Labor Laws

Keeping Workers Away From the Boardroom

Opel workers_Oliver Berg-dpa
Workers, wait outside please.
  • Why it matters

    Why it matters

    Cooperation between workers and management has been at the heart of German economic growth, but as more and more companies find ways to keep worker representatives out of the boardroom, this model could break, leading to more strikes and tensions.

  • Facts

    Facts

    • The codetermination law of 1976  requires companies with more than 500 employees to ensure that a third of their supervisory boards consist of labor representatives.
    • The number of companies with codetermination has been shrinking in the last decade.
    • A study by the Hans Böckler Foundation concludes that companies are using legal tricks to deprive a total of 800,000 employees of equal representation.
  • Audio

    Audio

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Companies are finding ways to undermine the concept of codetermination, which gives workers the right to sit on non-executive boards and influence management, according to a new study.

The Hans Böckler Foundation, a think tank aligned with trade unions, said companies are exploiting loopholes in the 40-year-old law to keep workers out of the boardroom.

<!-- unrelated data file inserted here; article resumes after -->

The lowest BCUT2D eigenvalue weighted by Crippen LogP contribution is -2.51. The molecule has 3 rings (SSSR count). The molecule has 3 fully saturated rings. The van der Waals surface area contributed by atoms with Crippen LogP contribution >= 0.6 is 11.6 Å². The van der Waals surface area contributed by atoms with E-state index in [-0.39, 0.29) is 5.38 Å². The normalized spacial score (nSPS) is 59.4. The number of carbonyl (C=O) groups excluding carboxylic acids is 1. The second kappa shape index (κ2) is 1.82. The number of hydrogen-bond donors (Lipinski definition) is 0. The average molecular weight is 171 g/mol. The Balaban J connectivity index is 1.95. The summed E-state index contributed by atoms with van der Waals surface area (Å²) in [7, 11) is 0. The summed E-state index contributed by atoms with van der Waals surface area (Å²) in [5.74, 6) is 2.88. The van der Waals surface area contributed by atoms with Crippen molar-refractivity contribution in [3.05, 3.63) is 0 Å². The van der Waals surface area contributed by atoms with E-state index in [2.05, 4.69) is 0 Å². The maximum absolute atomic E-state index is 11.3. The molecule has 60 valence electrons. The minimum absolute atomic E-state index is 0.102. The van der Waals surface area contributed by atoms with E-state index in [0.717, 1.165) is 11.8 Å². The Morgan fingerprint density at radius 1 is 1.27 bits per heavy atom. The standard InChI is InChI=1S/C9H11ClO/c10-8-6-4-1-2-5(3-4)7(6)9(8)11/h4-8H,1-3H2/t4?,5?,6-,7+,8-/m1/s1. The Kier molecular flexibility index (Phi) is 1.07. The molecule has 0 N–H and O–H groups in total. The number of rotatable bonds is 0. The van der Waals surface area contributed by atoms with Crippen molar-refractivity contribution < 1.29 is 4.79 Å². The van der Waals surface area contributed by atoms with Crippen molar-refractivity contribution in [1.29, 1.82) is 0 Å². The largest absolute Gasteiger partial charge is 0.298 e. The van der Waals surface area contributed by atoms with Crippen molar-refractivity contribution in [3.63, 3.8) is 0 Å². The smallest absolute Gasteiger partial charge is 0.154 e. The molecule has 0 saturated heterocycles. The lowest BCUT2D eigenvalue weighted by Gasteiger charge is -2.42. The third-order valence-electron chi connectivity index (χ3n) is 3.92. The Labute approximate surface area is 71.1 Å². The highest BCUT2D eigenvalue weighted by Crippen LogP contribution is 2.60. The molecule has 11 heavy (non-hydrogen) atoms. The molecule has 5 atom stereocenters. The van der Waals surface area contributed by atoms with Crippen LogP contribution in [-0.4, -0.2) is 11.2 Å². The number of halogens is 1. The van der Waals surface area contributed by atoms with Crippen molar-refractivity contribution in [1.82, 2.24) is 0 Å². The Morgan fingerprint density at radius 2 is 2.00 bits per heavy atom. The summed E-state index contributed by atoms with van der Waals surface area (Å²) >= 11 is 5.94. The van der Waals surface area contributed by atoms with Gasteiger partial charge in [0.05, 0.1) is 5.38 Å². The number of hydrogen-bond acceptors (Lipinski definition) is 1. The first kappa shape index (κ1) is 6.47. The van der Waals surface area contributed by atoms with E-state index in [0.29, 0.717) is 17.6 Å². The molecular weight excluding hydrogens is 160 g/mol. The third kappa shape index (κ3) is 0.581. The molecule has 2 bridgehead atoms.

Unions, predictably, feel that the law on codetermination is the backbone of the German economy. Reiner Hoffmann, head of the German Confederation of Trade Unions, or the DGB, said: “The strength of the German economy is based in large part on the fact that employees contribute their knowledge and their commitment to corporate policy.”

But not everyone feels the same.

Under the 1976 law, labor representatives must make up one-third of the supervisory boards in companies with more than 500 employees, while half of all supervisory board members must represent labor in companies with 2,000 or more employees. In 2002, there were 767 companies with equal representation on their supervisory boards, but that number had declined to 635 by 2014, according to a Hans Böckler study seen by Handelsblatt.

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